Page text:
Part b (2 marks)

Select "Question 2b" and position the coefficient of the linear term to give the best approximation to the graph at x0 = 0. This is, in fact, the linear approximation--the kind of approximation we considered in Question 1. The graph you have constructed so far should be the tangent line at x0 = 0. Notice that the coefficient of x is the derivative of the function at x0 = 0.

Part c (2 marks)

Select "Question 2c" and position the coefficient of the quadratic term to give the best approximation to the graph at x0 = 0. Notice that adding in the quadratic term gives a better approximation over a wider range than the linear approximation.

Part d (2 marks)

Let's think about what the coefficients of the approximation mean. The constant coefficient is the value of the function at 0 --that is, p(0) = f(0). In the same way, the coefficient of x is f'(0), the derivative at 0. This means that p'(0) = f'(0). This produces the tangent line for the linear approximation.

What should the coefficient of x2 be? Well, if we want the parabola to be as curved as the original graph near x = 0, we should make p''(0) = f''(0) since the second derivative controls how a graph curves.

To be sure you understand this, enter the second derivative of the function f(x) at x = 0 in the window below. Be careful, it is not just the coefficient c that you found above, but it is closely related to it. (What is the derivative of the quadratic at x = 0? Differentiate the polynomial p(x) = a + b x + c x2 twice.)




Question 3: Taylor Polynomials (8 marks)

In the last two problems, we have found polynomials which approximate a given function by equating a certain number of derivatives of the function and the polynomial at some point. For instance, in Question 1, we formed the linear approximation by equating the value of the function and its first derivative to those same quantities in a linear function. Then in Question 2, we formed a quadratic approximation by equating the value of a function, its derivative and its second derivative with the corresponding quantities in a quadratic polynomial.

Of course, there is no reason to stop there. In this question, we will form a much better approximation from a higher degree polynomial in the same way. We will consider the function f(x) = ex . Notice that f(0) = 1 and also f'(0) = 1 . In fact, no matter how many times we differentiate f(x) = ex, the value is still 1 at x = 0.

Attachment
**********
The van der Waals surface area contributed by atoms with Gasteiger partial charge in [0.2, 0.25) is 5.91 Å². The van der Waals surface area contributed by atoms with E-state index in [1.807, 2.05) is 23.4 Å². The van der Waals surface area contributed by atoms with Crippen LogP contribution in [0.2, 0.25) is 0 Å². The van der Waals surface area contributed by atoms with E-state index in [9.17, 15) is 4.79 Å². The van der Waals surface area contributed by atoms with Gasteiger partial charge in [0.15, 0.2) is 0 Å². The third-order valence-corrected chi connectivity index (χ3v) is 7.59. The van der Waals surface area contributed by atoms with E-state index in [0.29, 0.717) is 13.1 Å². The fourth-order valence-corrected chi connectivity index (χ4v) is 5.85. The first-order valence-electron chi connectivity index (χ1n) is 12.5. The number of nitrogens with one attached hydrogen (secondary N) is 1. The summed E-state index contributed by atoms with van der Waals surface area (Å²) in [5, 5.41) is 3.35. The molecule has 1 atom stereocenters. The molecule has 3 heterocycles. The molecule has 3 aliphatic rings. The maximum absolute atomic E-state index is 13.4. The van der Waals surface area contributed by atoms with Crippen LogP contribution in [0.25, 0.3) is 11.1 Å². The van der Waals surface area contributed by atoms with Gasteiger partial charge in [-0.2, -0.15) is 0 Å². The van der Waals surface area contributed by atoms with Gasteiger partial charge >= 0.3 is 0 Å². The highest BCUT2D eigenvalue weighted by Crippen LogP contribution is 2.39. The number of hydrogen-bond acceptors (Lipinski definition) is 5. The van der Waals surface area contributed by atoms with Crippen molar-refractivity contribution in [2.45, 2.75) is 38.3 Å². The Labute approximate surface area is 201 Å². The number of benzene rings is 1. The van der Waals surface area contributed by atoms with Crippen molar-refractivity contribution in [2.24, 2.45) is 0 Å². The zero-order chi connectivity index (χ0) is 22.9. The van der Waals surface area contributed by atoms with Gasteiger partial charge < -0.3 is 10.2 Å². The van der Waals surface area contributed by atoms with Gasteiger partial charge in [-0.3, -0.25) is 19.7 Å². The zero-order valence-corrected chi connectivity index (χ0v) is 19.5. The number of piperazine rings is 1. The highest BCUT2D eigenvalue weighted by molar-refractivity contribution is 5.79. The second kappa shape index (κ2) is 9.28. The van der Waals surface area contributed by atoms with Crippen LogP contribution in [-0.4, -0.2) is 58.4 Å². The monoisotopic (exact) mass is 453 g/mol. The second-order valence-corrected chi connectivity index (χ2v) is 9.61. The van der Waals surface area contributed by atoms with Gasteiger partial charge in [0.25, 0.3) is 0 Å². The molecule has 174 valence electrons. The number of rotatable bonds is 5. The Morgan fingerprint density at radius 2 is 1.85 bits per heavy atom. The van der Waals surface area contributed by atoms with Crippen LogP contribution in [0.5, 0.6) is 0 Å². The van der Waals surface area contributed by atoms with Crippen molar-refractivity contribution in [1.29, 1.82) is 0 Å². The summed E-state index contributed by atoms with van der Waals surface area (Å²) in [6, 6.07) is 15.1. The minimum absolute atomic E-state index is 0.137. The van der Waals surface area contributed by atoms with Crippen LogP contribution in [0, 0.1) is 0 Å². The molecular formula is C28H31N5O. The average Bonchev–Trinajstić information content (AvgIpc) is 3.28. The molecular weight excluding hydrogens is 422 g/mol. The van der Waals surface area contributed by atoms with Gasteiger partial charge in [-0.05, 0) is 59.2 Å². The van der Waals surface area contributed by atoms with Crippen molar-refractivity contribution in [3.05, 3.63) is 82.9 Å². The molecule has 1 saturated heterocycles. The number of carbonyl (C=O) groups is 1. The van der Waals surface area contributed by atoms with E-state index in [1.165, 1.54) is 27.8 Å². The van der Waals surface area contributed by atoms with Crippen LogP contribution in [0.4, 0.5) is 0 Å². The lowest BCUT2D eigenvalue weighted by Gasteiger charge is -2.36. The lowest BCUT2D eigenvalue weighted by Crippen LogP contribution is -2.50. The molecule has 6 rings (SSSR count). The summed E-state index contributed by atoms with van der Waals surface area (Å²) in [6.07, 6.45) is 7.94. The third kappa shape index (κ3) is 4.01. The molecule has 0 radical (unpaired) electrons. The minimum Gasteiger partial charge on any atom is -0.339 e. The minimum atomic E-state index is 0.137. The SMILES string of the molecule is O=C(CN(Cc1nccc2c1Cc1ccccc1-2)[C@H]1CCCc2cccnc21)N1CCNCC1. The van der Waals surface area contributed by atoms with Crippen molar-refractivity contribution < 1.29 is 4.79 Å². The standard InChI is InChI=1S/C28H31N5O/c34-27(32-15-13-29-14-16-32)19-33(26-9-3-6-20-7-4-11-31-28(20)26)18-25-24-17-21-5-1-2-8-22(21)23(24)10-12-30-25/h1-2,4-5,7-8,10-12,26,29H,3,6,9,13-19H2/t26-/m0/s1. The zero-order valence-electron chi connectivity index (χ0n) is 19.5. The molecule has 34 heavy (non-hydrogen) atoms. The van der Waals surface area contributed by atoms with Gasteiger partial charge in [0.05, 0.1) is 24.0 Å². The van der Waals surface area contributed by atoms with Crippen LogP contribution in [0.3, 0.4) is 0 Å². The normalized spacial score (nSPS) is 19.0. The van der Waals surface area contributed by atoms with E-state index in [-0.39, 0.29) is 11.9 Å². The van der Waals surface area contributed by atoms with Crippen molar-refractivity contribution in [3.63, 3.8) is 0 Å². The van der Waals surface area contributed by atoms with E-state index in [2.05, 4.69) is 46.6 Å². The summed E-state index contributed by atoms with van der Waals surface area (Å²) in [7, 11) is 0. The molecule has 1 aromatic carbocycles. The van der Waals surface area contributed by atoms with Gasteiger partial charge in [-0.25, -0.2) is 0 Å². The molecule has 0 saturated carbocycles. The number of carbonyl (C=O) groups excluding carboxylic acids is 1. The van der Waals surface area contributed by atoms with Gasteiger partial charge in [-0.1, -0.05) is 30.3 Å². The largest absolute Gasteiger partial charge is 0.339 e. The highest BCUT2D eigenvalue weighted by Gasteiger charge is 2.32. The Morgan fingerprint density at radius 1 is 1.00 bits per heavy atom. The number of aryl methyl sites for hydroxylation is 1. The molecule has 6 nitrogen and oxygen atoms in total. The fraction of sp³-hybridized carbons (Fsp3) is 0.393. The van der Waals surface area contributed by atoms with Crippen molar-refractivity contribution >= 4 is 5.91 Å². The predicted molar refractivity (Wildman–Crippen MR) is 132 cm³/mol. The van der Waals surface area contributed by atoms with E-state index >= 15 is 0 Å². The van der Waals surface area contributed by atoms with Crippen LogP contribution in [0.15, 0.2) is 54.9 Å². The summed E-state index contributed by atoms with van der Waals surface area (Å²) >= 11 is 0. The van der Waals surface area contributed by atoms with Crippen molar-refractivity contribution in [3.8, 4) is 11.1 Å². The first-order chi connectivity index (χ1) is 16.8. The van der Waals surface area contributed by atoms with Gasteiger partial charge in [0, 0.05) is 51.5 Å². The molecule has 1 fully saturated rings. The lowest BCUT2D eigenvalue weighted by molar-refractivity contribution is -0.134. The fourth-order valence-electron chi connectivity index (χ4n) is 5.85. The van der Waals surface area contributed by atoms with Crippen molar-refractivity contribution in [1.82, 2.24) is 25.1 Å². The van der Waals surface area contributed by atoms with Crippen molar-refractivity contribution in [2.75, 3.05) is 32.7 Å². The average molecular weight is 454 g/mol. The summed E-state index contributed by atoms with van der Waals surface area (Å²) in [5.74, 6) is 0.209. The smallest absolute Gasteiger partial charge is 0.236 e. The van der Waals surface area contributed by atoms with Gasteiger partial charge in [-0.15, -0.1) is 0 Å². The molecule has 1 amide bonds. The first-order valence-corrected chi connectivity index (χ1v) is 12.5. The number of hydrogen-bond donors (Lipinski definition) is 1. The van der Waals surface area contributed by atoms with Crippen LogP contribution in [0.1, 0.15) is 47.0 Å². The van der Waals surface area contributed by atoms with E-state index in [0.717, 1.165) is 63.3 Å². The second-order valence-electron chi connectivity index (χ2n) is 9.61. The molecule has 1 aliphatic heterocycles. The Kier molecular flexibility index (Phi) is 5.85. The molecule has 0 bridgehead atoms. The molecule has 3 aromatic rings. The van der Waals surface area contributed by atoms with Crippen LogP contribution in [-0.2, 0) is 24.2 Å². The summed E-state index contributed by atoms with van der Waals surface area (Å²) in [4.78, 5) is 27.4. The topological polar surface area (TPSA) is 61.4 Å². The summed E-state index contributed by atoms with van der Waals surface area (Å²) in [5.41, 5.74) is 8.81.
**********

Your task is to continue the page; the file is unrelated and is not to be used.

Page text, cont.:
We will create a polynomial

\[ 
p(x) = a + bx + cx^2 + dx^3 + ex^4 + fx^5 + gx^6 + hx^7 
 \]

such that p(0) = f(0) and in addition, the first seven derivatives of p and f agree at x = 0. Enter the coefficients in the boxes below and press "Return" after you make each entry. In this way, you can build the approximation step by step. You should notice that it tracks along the graph of f(x) = ex extremely well as you enter the coefficients. Also displayed for you is the value p(1). This value is approximating $  f(1) = e \approx 2.71828... $

The windows in which you are to enter the coefficients can perform division for you: for instance, the window will understand what you mean if you enter "1/2". In fact, you may enter "1/2/4" if you mean 1/8.

Approximating functions in this way is a nice thing to do: it is very difficult to compute the values of the function f(x) = ex from scratch. Here we have produced a polynomial, in a simple way, which does a very good job of approximating the function. In essence, we have replaced a complicated function with a simple one. We can produce even better approximations by taking a higher order polynomial. Such polynomials are called Taylor polynomials. Next term we'll see some more uses of this kind of approximation.